Of the cases that end up in court, HMRC wins three quarters, but few disputes actually reach this stage since a vast majority of tax disputes are resolved by agreement, the Tax Assurance Commissioner’s Annual Report shows say Harris & Co accountants Northampton #accountantsnorthampton
While the taxman won fewer cases than in the previous year – down to 66% from 68% - there were 7,081 appeals brought to the tribunal in 2013-14 in total, the latest report outlining HMRC’s performance in resolving disputes from August 2013 to March 2014 shows.
The were 48 referrals to Commissioners which involved decisions worth £3,869m, of which 32 involved over £100m including tax in dispute as well as four others to the value of more than £500m. In more than half of these cases (28) the taxpayer’s position was upheld while 12 disputes rejected the taxpayer’s arguments. Five others remain under review.
The report shows that the agreement reached in a majority of cases follow discussions between the tax authority and the taxpayer. Where litigation is necessary, HMRC win in more than three quarters of the cases.
For the year in question, 39 decisions were issued on avoidance cases, with 30 decided in HMRC’s favour, protecting £2.7bn of tax.
Contentious Issues Panel
HMRC’s Business Tax Contentious Issues Panel had 18 referrals on 15 separate issues during the year, and looked at a variety of issues such as the handling of a deemed lease premium dispute with a number of Private Finance Initiatives and how to handle capital allowances on long-life assets in the aircraft industry, after industry agreements have come to an end.
The Personal Tax Contentious Issues Panel had 15 referrals covering 13 separate issues, and considered matters such as the appropriate tax treatment in cases involving misapplication of funds by charitable trusts and large-scale avoidance. The Panel also discussed the detail of HMRC’s proposed approach and how long taxpayers should have before they came forward to resolve the dispute on those terms before HMRC moved to litigation. It also considered what HMRC’s response should be in litigation cases where arguments based on equity rather than tax law were raised by taxpayers.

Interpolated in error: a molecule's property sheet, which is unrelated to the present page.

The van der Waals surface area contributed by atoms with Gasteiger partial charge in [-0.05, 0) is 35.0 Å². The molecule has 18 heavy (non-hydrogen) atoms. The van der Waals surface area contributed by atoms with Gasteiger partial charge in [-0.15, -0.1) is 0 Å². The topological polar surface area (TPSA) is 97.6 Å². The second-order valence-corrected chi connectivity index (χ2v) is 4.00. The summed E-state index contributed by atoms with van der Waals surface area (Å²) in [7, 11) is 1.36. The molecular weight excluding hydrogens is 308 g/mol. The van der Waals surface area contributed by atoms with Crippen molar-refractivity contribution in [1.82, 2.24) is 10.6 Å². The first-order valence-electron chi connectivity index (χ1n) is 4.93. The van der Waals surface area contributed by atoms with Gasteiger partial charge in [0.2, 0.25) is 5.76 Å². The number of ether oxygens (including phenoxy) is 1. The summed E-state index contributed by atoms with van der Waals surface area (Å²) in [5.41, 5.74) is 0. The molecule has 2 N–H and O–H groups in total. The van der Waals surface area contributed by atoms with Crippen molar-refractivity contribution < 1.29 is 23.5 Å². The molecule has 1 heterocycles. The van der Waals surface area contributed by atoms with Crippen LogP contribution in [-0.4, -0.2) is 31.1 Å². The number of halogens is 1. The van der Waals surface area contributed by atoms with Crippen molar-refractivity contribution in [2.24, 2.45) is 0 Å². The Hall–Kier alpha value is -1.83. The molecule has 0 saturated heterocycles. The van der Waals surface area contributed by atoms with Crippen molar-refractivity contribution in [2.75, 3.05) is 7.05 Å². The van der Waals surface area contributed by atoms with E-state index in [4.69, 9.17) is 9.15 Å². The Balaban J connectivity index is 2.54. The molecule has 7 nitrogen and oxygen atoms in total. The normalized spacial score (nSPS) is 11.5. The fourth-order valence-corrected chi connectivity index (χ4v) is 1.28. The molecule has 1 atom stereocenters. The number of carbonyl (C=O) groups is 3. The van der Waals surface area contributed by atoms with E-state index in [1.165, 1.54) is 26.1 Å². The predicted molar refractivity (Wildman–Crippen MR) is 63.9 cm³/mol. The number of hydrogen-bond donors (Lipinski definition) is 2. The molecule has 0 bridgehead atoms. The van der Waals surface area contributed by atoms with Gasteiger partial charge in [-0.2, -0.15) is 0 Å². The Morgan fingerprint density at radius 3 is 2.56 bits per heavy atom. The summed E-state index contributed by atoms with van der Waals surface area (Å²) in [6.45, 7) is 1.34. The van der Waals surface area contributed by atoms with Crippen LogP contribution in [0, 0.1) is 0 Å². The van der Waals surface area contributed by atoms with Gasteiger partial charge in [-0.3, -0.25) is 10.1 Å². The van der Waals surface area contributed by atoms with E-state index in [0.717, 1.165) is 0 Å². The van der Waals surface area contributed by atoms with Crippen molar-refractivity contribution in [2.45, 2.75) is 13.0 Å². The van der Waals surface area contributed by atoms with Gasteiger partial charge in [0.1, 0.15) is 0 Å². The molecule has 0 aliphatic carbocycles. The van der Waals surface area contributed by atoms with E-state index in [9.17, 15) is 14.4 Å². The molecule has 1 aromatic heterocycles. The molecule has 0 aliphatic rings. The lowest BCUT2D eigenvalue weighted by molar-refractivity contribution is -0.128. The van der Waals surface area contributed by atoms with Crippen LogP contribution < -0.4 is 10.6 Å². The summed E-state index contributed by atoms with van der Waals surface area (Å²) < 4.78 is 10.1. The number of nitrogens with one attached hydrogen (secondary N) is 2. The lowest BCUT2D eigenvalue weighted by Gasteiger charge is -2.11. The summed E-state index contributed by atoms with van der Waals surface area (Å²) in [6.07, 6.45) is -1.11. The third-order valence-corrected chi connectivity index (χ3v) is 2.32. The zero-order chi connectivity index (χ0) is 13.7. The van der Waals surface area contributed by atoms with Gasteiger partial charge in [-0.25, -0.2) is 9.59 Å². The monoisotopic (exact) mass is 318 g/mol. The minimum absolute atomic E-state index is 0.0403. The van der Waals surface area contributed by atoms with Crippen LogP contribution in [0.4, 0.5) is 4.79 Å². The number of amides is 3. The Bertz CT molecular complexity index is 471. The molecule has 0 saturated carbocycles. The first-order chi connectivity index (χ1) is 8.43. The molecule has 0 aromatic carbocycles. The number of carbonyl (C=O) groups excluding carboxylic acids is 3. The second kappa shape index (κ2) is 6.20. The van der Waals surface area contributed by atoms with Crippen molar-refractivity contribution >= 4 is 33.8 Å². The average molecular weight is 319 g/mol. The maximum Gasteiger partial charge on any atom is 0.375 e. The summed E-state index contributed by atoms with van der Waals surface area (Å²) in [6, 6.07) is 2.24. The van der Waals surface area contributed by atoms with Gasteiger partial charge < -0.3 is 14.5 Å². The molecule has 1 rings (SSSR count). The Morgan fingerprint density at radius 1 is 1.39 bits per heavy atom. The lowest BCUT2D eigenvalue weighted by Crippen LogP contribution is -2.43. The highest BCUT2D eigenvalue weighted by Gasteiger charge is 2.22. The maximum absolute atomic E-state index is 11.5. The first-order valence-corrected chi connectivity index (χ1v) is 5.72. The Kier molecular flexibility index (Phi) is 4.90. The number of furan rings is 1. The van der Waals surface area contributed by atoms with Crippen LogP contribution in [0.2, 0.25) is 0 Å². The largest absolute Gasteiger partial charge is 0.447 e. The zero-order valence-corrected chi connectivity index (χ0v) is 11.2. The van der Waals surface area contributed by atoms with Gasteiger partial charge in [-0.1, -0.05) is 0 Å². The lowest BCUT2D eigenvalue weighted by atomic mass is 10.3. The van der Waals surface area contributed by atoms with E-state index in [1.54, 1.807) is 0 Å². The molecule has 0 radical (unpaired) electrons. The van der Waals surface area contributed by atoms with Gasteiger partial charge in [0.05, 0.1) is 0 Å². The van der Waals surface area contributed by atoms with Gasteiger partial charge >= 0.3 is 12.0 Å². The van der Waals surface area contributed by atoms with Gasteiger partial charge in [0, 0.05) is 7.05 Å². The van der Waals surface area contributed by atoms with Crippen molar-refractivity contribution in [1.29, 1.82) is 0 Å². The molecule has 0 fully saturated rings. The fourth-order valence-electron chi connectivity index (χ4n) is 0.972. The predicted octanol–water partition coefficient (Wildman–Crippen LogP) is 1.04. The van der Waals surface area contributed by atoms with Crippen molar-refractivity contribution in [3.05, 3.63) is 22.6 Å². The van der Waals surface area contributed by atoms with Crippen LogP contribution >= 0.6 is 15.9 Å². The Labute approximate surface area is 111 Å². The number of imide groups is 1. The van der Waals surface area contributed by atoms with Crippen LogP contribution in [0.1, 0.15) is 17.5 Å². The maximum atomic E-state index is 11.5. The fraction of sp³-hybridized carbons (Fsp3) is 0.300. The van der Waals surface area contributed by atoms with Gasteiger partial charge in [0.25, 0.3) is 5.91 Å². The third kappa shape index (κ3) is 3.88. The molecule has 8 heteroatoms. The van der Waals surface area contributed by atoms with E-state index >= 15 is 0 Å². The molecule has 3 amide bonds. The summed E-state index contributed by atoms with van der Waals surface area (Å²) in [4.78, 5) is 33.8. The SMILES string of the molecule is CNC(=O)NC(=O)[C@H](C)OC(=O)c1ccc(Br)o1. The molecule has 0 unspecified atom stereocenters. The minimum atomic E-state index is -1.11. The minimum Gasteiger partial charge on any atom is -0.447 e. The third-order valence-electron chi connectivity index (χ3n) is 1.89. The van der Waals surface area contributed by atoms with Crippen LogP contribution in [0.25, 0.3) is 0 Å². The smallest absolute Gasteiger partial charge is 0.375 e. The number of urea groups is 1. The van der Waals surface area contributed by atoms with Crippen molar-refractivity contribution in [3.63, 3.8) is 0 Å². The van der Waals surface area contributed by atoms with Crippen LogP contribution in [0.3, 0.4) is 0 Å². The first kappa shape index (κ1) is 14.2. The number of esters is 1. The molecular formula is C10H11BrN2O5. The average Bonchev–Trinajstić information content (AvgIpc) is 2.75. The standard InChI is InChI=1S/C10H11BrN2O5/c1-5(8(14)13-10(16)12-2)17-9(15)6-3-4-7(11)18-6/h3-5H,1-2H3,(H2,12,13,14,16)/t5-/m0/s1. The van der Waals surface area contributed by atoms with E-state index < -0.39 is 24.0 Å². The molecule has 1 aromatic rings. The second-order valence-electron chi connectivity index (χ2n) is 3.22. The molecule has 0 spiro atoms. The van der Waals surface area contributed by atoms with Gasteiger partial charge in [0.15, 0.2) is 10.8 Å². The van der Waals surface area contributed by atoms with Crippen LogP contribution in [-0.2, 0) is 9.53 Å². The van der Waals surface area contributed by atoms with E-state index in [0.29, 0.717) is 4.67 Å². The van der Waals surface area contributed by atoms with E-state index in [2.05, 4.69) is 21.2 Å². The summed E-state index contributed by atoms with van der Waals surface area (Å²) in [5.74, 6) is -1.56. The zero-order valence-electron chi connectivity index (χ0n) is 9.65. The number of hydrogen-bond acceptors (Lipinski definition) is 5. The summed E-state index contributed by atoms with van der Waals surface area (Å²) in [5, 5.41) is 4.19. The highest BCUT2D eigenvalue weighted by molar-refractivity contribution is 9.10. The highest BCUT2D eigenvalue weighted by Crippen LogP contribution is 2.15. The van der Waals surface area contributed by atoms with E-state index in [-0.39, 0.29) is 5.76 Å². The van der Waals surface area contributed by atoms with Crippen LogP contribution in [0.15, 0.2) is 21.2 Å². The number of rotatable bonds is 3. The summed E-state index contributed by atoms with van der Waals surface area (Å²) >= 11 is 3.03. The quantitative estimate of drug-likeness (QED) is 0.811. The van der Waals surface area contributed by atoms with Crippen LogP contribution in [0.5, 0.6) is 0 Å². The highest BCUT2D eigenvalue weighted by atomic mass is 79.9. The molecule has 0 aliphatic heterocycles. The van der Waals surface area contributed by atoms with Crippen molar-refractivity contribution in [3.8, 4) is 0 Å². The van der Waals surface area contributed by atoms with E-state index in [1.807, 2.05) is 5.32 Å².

Of these 63 were referred to the Tax Disputes Resolution Board and 33 others referred to business-level case boards.
The report says that HMRC reviews provide an early, cost-effective opportunity to resolve issues, and most cases are settled at that stage without the need for an appeal to the tribunal.
HMRC case-workers make a large number of decisions each year in relation to review requests, including more than a million in VAT alone, of which the most common relate to tax assessments and penalties.
Non-penalty cases, such as liability decisions and closure notices, often involve significant discussion between HMRC and taxpayers. HMRC has upheld it decisions in two thirds of such cases.
HMRC’s Audit and Risk Committee has found the report to be ‘a fair report on and representation of HMRC’s governance and assurance of its largest and most sensitive tax disputes’.